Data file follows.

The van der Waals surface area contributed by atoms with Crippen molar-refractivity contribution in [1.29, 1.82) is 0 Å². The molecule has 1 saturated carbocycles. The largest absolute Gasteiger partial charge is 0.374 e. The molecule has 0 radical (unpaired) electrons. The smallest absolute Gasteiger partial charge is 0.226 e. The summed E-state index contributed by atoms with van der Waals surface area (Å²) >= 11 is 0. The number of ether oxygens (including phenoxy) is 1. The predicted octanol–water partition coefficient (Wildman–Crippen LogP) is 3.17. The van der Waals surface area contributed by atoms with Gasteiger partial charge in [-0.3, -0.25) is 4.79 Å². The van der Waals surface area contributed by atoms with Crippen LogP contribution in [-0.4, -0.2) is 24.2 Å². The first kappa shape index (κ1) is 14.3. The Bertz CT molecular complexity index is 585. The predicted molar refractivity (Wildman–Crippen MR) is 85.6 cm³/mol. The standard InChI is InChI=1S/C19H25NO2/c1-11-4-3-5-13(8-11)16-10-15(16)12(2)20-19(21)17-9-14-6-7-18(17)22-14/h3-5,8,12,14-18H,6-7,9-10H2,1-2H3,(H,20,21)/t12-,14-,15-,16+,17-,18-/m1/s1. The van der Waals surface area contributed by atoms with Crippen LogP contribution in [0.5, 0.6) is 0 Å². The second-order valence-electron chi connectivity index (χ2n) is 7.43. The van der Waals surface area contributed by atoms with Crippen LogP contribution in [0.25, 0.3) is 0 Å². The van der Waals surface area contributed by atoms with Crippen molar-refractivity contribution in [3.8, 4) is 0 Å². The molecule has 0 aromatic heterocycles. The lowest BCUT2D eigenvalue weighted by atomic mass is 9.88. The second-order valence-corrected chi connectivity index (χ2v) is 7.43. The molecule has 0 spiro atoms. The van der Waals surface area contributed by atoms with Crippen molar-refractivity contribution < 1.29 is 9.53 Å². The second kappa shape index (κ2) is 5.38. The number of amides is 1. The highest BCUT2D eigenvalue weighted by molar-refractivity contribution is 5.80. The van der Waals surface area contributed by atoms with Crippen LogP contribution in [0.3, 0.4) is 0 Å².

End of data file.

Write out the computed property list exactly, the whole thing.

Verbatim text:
The van der Waals surface area contributed by atoms with Crippen molar-refractivity contribution in [1.29, 1.82) is 0 Å². The molecule has 1 saturated carbocycles. The largest absolute Gasteiger partial charge is 0.374 e. The molecule has 0 radical (unpaired) electrons. The smallest absolute Gasteiger partial charge is 0.226 e. The summed E-state index contributed by atoms with van der Waals surface area (Å²) >= 11 is 0. The number of ether oxygens (including phenoxy) is 1. The predicted octanol–water partition coefficient (Wildman–Crippen LogP) is 3.17. The van der Waals surface area contributed by atoms with Gasteiger partial charge in [-0.3, -0.25) is 4.79 Å². The van der Waals surface area contributed by atoms with Crippen LogP contribution in [-0.4, -0.2) is 24.2 Å². The first kappa shape index (κ1) is 14.3. The Bertz CT molecular complexity index is 585. The predicted molar refractivity (Wildman–Crippen MR) is 85.6 cm³/mol. The standard InChI is InChI=1S/C19H25NO2/c1-11-4-3-5-13(8-11)16-10-15(16)12(2)20-19(21)17-9-14-6-7-18(17)22-14/h3-5,8,12,14-18H,6-7,9-10H2,1-2H3,(H,20,21)/t12-,14-,15-,16+,17-,18-/m1/s1. The van der Waals surface area contributed by atoms with Crippen LogP contribution in [0.5, 0.6) is 0 Å². The second-order valence-electron chi connectivity index (χ2n) is 7.43. The van der Waals surface area contributed by atoms with Crippen LogP contribution in [0.25, 0.3) is 0 Å². The van der Waals surface area contributed by atoms with Crippen molar-refractivity contribution in [3.8, 4) is 0 Å². The molecule has 0 aromatic heterocycles. The lowest BCUT2D eigenvalue weighted by atomic mass is 9.88. The second-order valence-corrected chi connectivity index (χ2v) is 7.43. The molecule has 0 spiro atoms. The van der Waals surface area contributed by atoms with Crippen molar-refractivity contribution < 1.29 is 9.53 Å². The second kappa shape index (κ2) is 5.38. The number of amides is 1. The highest BCUT2D eigenvalue weighted by molar-refractivity contribution is 5.80. The van der Waals surface area contributed by atoms with Crippen LogP contribution in [0.3, 0.4) is 0 Å².